One of the “intro dives” I did back when I wasn’t certified yet was in the town of Maasim in Sarangani Province. It was at the Lemlunay Dive Resort, where a group of bloggers were hosted by the provincial vice governor and the resort owners. That was more than two years ago.
Last 13 & 14 October, I was able to rediscover the waters of Sarangani, and this time see with diver’s eyes just how beautiful their underwater destinations are.
We did three dives in Maasim: the Sand Bar in Bgy. Tinoto, which connects with the wall in front of Lemlunay; and Rocky Beach in Bgy. Kamanga — one in the afternoon and another at night. We were promised Napoleon wrasse at the Tinoto dive site, but the Mameng (the local name for this species of wrasse) were a no-show. And because we didn’t see any big fish at all, the first dive was a bit of a let-down; although, it should be said that the marine sanctuary appears well managed indeed, with its healthy coral communities and abundant tropical fish.
The second dive, however, more than made up for the previous excursion’s lackluster outcome. At Rocky Beach, a wall presented itself when we got to about 40 feet (12m) deep and around 100 meters from the shore. There I saw my first marine turtles in the wild. The first was gliding high above us: we were at 90 feet, the turtle at maybe 40, and it looked dreamy silhouetted against the bright surface. The second was on the wall, possibly snacking, but it scuttled away from us as we approached — I guess the eight of us venting noisy bubbles bothered it.
Still no sign of the legendary Mamengs of Sarangani, but I did spot a 4-foot red snapper, and a tight group of plate-sized oriental sweetlips. Also, it was my first encounter with the redtooth triggerfish. I’ve not seen this in Samal yet, but in Sarangani this attractive variety of triggers can be seen in large schools. Oh and there are giant clam ensconced on the wall, too (makes me wonder if they shouldn’t fall from those precarious ledges when they grow bigger…).
The best moment for all of us was on our night dive. We saw a very large hawksbill turtle sleeping in a small cave on the wall!! It was at around 50 feet, and the pawikan was nestled in the sloping sand. We made so much fuss around the poor animal that we eventually roused it.
(: That was my 100th dive, by the way.)
Here are photos from our Sarangani dives, taken by Christian Te.
Our arrival in Sarangani was at around 10:30am, coming from General Santos City, where we secured tanks from the Cambridge Dive Center. I was with one of my regular dive buddies, Christian; Andy, the British dive master I met a couple of weeks ago; and SDI dive instructor, East, and his three friends. We checked ourselves into a family room at Cambridge Farm Hotel and proceeded to the first dive site.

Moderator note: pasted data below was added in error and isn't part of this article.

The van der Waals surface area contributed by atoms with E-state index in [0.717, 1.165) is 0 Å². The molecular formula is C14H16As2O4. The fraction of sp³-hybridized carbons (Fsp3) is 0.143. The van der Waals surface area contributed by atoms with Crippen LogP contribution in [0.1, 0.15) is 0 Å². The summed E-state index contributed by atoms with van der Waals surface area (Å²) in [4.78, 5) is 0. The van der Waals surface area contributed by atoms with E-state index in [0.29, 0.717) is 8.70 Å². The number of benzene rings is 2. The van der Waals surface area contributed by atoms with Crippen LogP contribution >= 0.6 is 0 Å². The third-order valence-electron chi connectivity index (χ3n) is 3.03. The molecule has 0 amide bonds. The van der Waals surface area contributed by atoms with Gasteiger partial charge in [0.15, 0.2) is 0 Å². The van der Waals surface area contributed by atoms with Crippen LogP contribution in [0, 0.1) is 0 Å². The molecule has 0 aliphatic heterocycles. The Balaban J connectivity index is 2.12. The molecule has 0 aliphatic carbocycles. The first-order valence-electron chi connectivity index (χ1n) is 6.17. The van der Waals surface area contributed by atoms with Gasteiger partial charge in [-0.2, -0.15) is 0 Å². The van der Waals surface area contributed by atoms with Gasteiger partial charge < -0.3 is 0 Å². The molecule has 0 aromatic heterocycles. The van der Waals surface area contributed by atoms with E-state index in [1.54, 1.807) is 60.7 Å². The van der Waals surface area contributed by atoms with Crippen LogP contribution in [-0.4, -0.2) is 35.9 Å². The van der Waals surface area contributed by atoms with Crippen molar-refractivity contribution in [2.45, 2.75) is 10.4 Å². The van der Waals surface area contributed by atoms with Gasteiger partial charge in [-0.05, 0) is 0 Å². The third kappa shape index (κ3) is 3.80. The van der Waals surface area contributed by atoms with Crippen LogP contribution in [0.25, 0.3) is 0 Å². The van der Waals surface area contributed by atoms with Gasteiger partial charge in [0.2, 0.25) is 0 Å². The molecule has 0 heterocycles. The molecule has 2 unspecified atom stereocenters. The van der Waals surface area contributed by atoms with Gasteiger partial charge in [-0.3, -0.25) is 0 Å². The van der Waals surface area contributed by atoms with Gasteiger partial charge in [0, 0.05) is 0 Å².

We bought fresh fish from a sidewalk vendor somewhere in the outskirts of General Santos, and had it prepared as kinilaw and barbecue at Rocky Beach. This dive site is an interesting affair: it’s situated by the roadside, so the huts are actually on the road’s wide shoulder, and the beach (and dive entry point) just beyond that.
After the night dive, we gorged on barbecue fare on Tiongson Avenue in GenSan. That place is akin to hawkers’ stations in Malaysia or Singapore, with a variety of food offerings.
The following day, we decided to dive within the city limits. Joel Sarenas, our dive master, brought us to Maharlika Beach for the second day’s morning dive. That was my first black-sand dive site; although, the sand didn’t appear to be purely volcanic — maybe it’s a mix of white and black.
Maharlika Beach is ideal for muck diving. I suggest going far out into the sea, though, because the waters nearer to shore are turbid. I think the turbidity is being caused by a halocline — there are fresh-water streams pouring into the beach. In fact, the beach resort features a spring-water pool, which has been dammed to provide visitors a wide wading and swimming area (and a place for us to rinse our gear aprés diving).
The final dive was at an offshore reef, about 20 minutes away from Maharlika Beach via a small outrigger boat (which we rented for ₱500 for the afternoon). The 50-foot-deep entry point is the top of the shoal, which is surrounded by sloping walls. There the divers of GenSan and Sarangani have long ago deployed artificial reef domes, which now serve as homes to various fish and other marine animals.
Speaking of which, it’s very commendable how the divers of Soccsksargen Region are actively monitoring and protecting their marine environment. They have deployed hundreds of those domes in various places, and they’re still at it. Their marine sanctuaries — which they call “no-take zones” — are thriving with healthy stocks of fish and crustaceans. We have quite a few things to learn from them.
Here are more photos by Christian, taken in GenSan:
These out-of-town dive trips are always something I look forward to doing, especially if it’s the roughing-it-out kind. Our total spend per person for that 2-day adventure was less than ₱2,000 per person, including the hotel room and food. And I even got my first stage checked and adjusted for free!
The people at Cambridge Dive Center were very professional and accommodating — I have no compunction at all recommending them to any diver. I can’t wait to go back to Sarangani to experience the other dive sites, of which they have plenty!